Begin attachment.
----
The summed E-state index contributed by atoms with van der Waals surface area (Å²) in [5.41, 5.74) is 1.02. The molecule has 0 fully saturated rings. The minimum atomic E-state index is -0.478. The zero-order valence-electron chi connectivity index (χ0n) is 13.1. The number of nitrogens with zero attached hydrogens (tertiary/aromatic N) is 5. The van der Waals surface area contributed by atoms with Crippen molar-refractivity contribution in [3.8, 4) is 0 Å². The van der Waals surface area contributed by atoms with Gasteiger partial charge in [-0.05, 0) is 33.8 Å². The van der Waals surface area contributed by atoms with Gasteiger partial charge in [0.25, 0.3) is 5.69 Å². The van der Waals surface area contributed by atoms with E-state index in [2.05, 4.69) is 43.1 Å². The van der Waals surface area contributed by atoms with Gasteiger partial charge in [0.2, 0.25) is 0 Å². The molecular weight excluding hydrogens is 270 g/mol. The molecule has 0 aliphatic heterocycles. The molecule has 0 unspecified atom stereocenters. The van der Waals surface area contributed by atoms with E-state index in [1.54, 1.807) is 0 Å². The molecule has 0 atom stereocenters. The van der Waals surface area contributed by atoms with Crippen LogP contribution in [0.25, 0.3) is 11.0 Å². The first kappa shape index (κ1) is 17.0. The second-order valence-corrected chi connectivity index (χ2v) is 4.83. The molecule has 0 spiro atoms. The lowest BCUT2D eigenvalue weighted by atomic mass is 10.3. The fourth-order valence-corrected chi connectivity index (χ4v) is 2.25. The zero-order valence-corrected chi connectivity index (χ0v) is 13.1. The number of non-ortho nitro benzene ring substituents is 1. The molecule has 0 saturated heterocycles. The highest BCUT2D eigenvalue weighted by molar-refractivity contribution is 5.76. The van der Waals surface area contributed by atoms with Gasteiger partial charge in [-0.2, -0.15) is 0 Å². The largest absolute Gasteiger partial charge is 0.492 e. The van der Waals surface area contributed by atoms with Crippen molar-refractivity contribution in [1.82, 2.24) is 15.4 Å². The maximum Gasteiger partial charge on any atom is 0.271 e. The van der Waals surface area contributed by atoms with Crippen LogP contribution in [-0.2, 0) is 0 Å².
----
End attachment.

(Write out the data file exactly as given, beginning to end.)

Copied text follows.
The summed E-state index contributed by atoms with van der Waals surface area (Å²) in [5.41, 5.74) is 1.02. The molecule has 0 fully saturated rings. The minimum atomic E-state index is -0.478. The zero-order valence-electron chi connectivity index (χ0n) is 13.1. The number of nitrogens with zero attached hydrogens (tertiary/aromatic N) is 5. The van der Waals surface area contributed by atoms with Crippen molar-refractivity contribution in [3.8, 4) is 0 Å². The van der Waals surface area contributed by atoms with Gasteiger partial charge in [-0.05, 0) is 33.8 Å². The van der Waals surface area contributed by atoms with Gasteiger partial charge in [0.25, 0.3) is 5.69 Å². The van der Waals surface area contributed by atoms with E-state index in [2.05, 4.69) is 43.1 Å². The van der Waals surface area contributed by atoms with Gasteiger partial charge in [0.2, 0.25) is 0 Å². The molecular weight excluding hydrogens is 270 g/mol. The molecule has 0 aliphatic heterocycles. The molecule has 0 unspecified atom stereocenters. The van der Waals surface area contributed by atoms with E-state index in [1.54, 1.807) is 0 Å². The molecule has 0 atom stereocenters. The van der Waals surface area contributed by atoms with Crippen LogP contribution in [0.25, 0.3) is 11.0 Å². The first kappa shape index (κ1) is 17.0. The second-order valence-corrected chi connectivity index (χ2v) is 4.83. The molecule has 0 spiro atoms. The lowest BCUT2D eigenvalue weighted by atomic mass is 10.3. The fourth-order valence-corrected chi connectivity index (χ4v) is 2.25. The zero-order valence-corrected chi connectivity index (χ0v) is 13.1. The number of non-ortho nitro benzene ring substituents is 1. The molecule has 0 saturated heterocycles. The highest BCUT2D eigenvalue weighted by molar-refractivity contribution is 5.76. The van der Waals surface area contributed by atoms with Gasteiger partial charge in [-0.2, -0.15) is 0 Å². The largest absolute Gasteiger partial charge is 0.492 e. The van der Waals surface area contributed by atoms with Crippen molar-refractivity contribution in [1.82, 2.24) is 15.4 Å². The maximum Gasteiger partial charge on any atom is 0.271 e. The van der Waals surface area contributed by atoms with Crippen LogP contribution in [-0.2, 0) is 0 Å².